A decaying door of the Medical Director for the unit. Because this is from one of the outbuildings and not Administration, I doubt that this was the Medical Director of Norwich State Hospital’s office.
Asbestos rope isn’t something you can buy at Home Depot anymore, but it’s fire and heat resistant stuff; great for industrial work, like in a sugar mill.
From Main Street, looking straight up at the A Mill, only the silence makes one think that nobody’s still inside, grinding grain into Pillsbury’s Best.
ZC was sure proud of his castle!
The main gate, as seen in 2005. It hasn’t changed much since then.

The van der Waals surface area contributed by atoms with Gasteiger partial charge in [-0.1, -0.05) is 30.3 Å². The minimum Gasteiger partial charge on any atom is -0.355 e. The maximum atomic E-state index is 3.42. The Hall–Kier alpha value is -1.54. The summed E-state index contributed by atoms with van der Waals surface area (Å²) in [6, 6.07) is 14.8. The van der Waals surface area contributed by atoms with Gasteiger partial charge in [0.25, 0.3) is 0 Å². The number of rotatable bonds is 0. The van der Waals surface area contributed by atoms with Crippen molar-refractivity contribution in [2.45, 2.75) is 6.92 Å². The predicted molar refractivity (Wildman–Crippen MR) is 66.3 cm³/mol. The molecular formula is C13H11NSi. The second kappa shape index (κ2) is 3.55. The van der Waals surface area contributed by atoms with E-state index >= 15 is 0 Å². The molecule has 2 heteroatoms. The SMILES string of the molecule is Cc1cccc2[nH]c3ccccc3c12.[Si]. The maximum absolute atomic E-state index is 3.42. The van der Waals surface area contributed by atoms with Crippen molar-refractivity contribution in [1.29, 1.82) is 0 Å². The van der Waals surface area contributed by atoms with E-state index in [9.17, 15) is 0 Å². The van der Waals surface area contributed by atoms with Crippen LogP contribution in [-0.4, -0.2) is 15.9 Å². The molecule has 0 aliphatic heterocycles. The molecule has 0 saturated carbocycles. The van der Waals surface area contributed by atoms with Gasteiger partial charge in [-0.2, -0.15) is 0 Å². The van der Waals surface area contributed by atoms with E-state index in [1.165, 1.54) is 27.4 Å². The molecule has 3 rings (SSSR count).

Bricks from the demolished buildings.
An industrial cart next to an inspection point on the evaporator floor.
I love that the administration building–almost 100 years old now–still carries the original name.
Before developers saw to cut and cut the flour mills inside Pillsbury, they stood at the ready beside various purposeful chutes the traversed the floors of between sorters. These machines were belt-driven by the power of Pillsbury’s Mississippi headraces and turbines, the force of which notoriously shook the building’s foundations themselves. The wheels would change the grade of the flour, or the size of the dust produced from crushing the kernels.